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To what extent can an auditor rely on Analytical …

To what extent can an auditor rely on Analytical Procedures?

To what extent can an auditor rely on Analytical Procedures?

Chiranjibi Feb. 20, 2018

Extent of Reliance on Analytical Procedures:

“Analytical procedures” means the analysis of significant ratios and trends, including the resulting investigation of fluctuations and relationships that are inconsistent with other relevant information or which deviate from predicted amounts.

The application of analytical procedures is based on the expectation that relationships among data exist and continue in the absence of known conditions to the contrary. The presence of these relationships provides audit evidence as to the completeness, accuracy and validity of the data produced by the accounting system.

However, reliance on the results of analytical procedures will depend on the auditor’s assessment of the risk that the analytical procedures may identify relationships as expected when, in fact, a material misstatement exists. The extent of reliance that the auditor places on the results of analytical procedures depends on the following factors:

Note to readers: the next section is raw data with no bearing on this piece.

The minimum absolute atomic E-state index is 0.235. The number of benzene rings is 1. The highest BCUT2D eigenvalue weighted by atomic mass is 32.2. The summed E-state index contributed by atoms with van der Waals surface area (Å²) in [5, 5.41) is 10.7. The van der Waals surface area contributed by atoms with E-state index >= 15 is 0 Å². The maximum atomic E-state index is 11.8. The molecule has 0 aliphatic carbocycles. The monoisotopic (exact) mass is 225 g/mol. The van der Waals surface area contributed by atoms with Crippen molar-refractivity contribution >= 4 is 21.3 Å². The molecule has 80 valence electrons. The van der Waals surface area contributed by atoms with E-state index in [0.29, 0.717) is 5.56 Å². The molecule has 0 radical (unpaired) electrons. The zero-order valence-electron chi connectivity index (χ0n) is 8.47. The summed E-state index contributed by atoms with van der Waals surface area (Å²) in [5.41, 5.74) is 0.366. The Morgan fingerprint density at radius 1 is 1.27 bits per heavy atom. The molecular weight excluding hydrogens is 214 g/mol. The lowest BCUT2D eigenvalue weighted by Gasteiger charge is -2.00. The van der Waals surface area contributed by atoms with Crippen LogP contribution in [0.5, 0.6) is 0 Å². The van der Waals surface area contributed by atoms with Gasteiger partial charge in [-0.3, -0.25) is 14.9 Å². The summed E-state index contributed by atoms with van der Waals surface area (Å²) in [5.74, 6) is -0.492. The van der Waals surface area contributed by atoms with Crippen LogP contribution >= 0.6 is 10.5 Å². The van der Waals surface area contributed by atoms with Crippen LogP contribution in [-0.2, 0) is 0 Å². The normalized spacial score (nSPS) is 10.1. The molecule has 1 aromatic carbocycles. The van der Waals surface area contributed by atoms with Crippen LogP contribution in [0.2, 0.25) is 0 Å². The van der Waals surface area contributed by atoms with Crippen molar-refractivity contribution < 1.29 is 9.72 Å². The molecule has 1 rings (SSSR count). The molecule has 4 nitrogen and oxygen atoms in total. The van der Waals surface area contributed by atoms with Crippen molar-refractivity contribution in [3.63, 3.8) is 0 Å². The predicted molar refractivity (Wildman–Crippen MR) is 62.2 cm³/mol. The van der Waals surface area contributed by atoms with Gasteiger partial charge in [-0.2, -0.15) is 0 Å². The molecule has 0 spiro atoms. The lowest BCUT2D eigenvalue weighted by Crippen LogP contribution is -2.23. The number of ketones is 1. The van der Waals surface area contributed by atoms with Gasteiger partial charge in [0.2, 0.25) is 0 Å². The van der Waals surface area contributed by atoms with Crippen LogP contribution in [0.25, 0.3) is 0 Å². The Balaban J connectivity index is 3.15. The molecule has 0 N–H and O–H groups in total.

(i) materiality of the items involved, for example, when inventory balances are material, the auditor does not rely only on analytical procedures in forming conclusions.

However, the auditor may rely solely on analytical procedures for certain income and expense items when they are not individually material;

(ii) other audit procedures directed toward the same audit objectives, for example,other procedures performed by the auditor in reviewing the collectability of accounts receivable, such as the review of subsequent cash receipts, might confirm or dispel questions raised from the application of analytical procedures to an ageing schedule of customers’ accounts;

(iii) accuracy with which the expected results of analytical procedures can be predicted. For example, the auditor will ordinarily expect greater consistency in comparing gross profit margins from one period to another than in comparing discretionary expenses, such as research or advertising; and

(iv) assessments of inherent and control risks, for example, if internal control over sales

order processing is weak and, therefore, control risk is high, more reliance on tests of details of transactions and balances than on analytical procedures in drawing conclusions on receivables may be required.

The auditor will need to consider testing the controls, if any, over the preparation of information used in applying analytical procedures. When such controls are effective, the auditor will have greater confidence in the reliability of the information and, therefore, in the results of analytical procedures.

The tests of accounting-related controls. For, example, an entity in establishing recording of unit sales. In these circumstances, the auditor could test the controls over the recording of unit sales in conjunction with tests of the controls over the processing of sales invoices.